Kim, M. H. ; Seo, D. W. ; Min, Y. I. ; Lee, S. S. ; Kim, Chang Duck ; Lee, S. K. ; Kim, H. J. ; Park, H. J. ; Joo, Y. H. ; Kim, D. I. ; Yoo, K. S. / Incomplete pancreas divisum : Is it merely a normal anatomic variant without clinical implications?. In: Endoscopy. 2001 ; Vol. 33, No. 9. pp. 778-785.
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abstract = "Background and study aims: Incomplete pancreas divisum (PD) has been generally regarded as merely a normal anatomic variant, without clinical implications. This study compares the prevalence, symptom occurrence rate, clinical presentation, and outcomes of endoscopic treatment in patients with incomplete PD and those with complete PD. Patients and methods: The study population consisted of 56 patients (27 with complete PD and 29 with incomplete PD), identified from 4473 newly performed endoscopic retrograde cholangiopancreatography examinations. Endoscopic treatment (minor papilla sphincterotomy with stents or nasopancreatic drainage tube insertion) was attempted in 25 symptomatic patients with PD, which was suspected to be causing the associated pancreatic diseases: acute recurrent pancreatitis (ARP) (n = 13; five patients with complete PD and eight with incomplete PD); chronic pancreatitis (CP) (n = 10: five patients with complete PD and five with incomplete PD); and pancreatic-type pain (PP) (n = 2; one patient with complete PD and one with incomplete PD). The mean follow-up period was 17 months (range 9-49 months). Results: In 12 of the 27 patients with complete PD - six with ARP, five with CP, and one with PP - it was suspected that PD was the cause of pancreatic disease. Ten of the 11 symptomatic patients with complete PD underwent successful endoscopic treatment (five with endoscopic minor papilla sphincterotomy and stenting, and five with endoscopic minor papilla sphincterotomy and endoscopic nasopancreatic drainage), and seven of these ten patients benefited from the endoscopic treatment. In 14 of the 29 patients with incomplete PD - eight with ARP, five with CP, and one with PP - it was suspected that pancreas divisum was the cause of pancreatic disease. Thirteen of the 14 symptomatic patients with incomplete PD underwent successful endoscopic treatments (six with endoscopic minor papilla sphincterotomy and stenting, and seven with endoscopic minor papilla sphincterotomy and endoscopic nasopancreatic drainage), and eight of these 13 patients experienced clinical improvement. Conclusions: The prevalence rate, symptom occurrence rate, clinical presentation, and outcomes of endoscopic treatment were similar in patients with complete PD and incomplete PD. Incomplete PD may therefore have similar clinical implications to those of complete PD.",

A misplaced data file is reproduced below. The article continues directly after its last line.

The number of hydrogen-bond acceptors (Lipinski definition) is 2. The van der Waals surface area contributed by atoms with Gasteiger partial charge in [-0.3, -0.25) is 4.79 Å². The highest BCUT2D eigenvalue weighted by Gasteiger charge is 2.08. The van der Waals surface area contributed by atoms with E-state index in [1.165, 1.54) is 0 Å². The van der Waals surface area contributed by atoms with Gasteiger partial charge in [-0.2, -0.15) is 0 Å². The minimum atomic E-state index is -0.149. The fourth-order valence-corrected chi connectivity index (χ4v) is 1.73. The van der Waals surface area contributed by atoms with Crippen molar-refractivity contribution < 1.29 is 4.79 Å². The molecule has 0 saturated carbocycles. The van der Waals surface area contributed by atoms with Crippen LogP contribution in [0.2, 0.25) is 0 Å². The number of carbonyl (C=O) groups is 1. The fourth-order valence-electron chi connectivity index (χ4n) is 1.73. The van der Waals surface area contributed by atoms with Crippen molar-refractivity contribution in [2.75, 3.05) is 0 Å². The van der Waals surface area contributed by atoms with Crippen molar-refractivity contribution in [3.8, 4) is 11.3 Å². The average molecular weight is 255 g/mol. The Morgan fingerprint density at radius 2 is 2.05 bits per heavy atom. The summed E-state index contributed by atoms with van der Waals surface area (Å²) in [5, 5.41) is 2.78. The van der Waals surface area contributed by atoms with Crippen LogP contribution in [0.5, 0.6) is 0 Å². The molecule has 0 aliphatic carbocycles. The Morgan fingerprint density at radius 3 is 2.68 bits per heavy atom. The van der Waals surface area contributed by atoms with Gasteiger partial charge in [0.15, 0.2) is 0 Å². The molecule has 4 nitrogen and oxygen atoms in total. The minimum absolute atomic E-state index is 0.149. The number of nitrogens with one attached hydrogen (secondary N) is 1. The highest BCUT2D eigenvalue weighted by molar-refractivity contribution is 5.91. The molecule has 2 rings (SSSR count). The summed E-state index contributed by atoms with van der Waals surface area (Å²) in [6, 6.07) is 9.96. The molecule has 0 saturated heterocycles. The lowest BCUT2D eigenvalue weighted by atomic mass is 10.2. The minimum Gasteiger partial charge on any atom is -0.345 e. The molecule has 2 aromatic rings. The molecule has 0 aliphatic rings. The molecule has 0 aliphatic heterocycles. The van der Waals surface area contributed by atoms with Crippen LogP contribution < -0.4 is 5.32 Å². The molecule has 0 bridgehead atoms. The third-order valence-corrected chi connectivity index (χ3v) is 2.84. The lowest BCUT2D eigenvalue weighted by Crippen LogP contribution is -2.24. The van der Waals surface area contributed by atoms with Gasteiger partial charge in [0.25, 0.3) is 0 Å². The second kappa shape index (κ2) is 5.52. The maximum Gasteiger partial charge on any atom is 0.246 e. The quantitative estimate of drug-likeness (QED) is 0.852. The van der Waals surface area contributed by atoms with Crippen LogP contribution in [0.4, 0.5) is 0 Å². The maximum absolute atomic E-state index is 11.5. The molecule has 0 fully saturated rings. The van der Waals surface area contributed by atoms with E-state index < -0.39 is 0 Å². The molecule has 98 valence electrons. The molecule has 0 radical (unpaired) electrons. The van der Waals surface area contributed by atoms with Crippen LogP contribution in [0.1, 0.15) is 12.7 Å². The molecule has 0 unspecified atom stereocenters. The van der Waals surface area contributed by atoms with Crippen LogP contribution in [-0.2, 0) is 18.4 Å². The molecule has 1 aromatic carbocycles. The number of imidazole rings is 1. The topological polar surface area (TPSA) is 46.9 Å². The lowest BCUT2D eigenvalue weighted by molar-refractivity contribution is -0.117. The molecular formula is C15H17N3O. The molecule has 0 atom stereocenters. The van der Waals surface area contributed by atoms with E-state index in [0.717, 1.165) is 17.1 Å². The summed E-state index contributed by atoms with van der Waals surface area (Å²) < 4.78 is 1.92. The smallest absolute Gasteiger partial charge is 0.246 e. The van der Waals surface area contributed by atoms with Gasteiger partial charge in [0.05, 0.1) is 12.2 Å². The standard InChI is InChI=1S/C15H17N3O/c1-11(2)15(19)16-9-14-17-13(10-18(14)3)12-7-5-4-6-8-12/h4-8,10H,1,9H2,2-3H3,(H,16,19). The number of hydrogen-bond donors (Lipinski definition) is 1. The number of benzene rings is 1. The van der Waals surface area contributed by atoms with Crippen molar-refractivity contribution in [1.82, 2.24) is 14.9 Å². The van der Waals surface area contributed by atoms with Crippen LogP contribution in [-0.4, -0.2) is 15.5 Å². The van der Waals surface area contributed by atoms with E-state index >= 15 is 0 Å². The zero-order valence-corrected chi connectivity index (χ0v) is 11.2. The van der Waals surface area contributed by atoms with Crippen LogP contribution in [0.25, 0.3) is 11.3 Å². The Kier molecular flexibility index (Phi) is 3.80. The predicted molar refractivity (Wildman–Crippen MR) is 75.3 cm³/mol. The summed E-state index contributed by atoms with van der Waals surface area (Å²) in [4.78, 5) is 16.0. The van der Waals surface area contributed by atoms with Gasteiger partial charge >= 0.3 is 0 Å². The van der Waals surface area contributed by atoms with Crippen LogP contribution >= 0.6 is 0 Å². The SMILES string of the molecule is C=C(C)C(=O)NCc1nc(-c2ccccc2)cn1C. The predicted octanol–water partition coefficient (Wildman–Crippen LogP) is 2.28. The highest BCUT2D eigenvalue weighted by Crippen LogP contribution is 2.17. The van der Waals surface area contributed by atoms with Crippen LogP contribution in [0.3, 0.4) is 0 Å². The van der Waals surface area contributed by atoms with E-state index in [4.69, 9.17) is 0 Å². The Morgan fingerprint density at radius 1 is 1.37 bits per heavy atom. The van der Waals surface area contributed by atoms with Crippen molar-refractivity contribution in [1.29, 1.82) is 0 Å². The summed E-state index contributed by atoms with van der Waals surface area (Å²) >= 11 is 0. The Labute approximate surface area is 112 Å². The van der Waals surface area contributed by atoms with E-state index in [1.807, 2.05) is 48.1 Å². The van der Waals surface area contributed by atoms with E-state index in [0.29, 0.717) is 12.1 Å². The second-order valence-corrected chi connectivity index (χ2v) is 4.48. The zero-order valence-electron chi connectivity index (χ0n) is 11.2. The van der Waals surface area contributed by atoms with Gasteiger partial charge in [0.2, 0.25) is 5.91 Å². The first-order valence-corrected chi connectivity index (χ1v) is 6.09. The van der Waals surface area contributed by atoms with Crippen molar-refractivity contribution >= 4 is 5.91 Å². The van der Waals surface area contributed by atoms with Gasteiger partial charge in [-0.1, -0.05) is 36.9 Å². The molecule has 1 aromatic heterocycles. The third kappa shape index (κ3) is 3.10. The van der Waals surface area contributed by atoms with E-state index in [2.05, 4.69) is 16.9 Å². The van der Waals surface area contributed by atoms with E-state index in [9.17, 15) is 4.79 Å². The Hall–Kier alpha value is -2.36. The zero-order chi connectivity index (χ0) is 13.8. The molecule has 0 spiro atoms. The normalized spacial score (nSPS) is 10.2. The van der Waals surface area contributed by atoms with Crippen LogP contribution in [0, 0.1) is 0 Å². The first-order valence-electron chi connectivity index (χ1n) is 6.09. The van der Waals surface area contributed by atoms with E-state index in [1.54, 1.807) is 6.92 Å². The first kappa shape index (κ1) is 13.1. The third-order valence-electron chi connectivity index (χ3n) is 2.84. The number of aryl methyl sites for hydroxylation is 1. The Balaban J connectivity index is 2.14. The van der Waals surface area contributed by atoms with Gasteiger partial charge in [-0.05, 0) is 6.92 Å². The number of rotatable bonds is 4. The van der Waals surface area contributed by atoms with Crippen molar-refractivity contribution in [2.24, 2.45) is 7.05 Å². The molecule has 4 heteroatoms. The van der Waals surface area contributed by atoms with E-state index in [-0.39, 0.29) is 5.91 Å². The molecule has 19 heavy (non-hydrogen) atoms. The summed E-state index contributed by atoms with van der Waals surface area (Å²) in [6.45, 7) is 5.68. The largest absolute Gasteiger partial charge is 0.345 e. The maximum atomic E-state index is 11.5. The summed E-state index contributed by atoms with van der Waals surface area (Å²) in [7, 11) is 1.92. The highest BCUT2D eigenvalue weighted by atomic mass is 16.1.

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T2 - Is it merely a normal anatomic variant without clinical implications?

AU - Kim, M. H.

AU - Seo, D. W.

AU - Min, Y. I.

AU - Lee, S. S.

AU - Kim, Chang Duck

AU - Lee, S. K.

AU - Kim, H. J.

AU - Park, H. J.

AU - Joo, Y. H.

AU - Kim, D. I.

AU - Yoo, K. S.